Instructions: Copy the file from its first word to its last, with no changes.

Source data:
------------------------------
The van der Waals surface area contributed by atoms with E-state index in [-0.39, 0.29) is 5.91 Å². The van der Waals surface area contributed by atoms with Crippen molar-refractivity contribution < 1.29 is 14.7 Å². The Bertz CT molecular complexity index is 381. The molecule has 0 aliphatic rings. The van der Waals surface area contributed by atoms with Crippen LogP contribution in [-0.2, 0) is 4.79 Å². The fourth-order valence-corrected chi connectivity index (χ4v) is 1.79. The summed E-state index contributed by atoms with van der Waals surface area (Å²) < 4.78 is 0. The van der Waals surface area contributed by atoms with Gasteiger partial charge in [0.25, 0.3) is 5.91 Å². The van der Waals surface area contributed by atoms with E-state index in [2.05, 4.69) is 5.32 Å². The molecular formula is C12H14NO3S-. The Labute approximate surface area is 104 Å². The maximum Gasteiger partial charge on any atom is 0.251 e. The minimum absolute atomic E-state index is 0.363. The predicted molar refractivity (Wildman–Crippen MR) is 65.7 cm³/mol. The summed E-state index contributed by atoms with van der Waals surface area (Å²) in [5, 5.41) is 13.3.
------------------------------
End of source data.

The van der Waals surface area contributed by atoms with E-state index in [-0.39, 0.29) is 5.91 Å². The van der Waals surface area contributed by atoms with Crippen molar-refractivity contribution < 1.29 is 14.7 Å². The Bertz CT molecular complexity index is 381. The molecule has 0 aliphatic rings. The van der Waals surface area contributed by atoms with Crippen LogP contribution in [-0.2, 0) is 4.79 Å². The fourth-order valence-corrected chi connectivity index (χ4v) is 1.79. The summed E-state index contributed by atoms with van der Waals surface area (Å²) < 4.78 is 0. The van der Waals surface area contributed by atoms with Gasteiger partial charge in [0.25, 0.3) is 5.91 Å². The van der Waals surface area contributed by atoms with E-state index in [2.05, 4.69) is 5.32 Å². The molecular formula is C12H14NO3S-. The Labute approximate surface area is 104 Å². The maximum Gasteiger partial charge on any atom is 0.251 e. The minimum absolute atomic E-state index is 0.363. The predicted molar refractivity (Wildman–Crippen MR) is 65.7 cm³/mol. The summed E-state index contributed by atoms with van der Waals surface area (Å²) in [5, 5.41) is 13.3.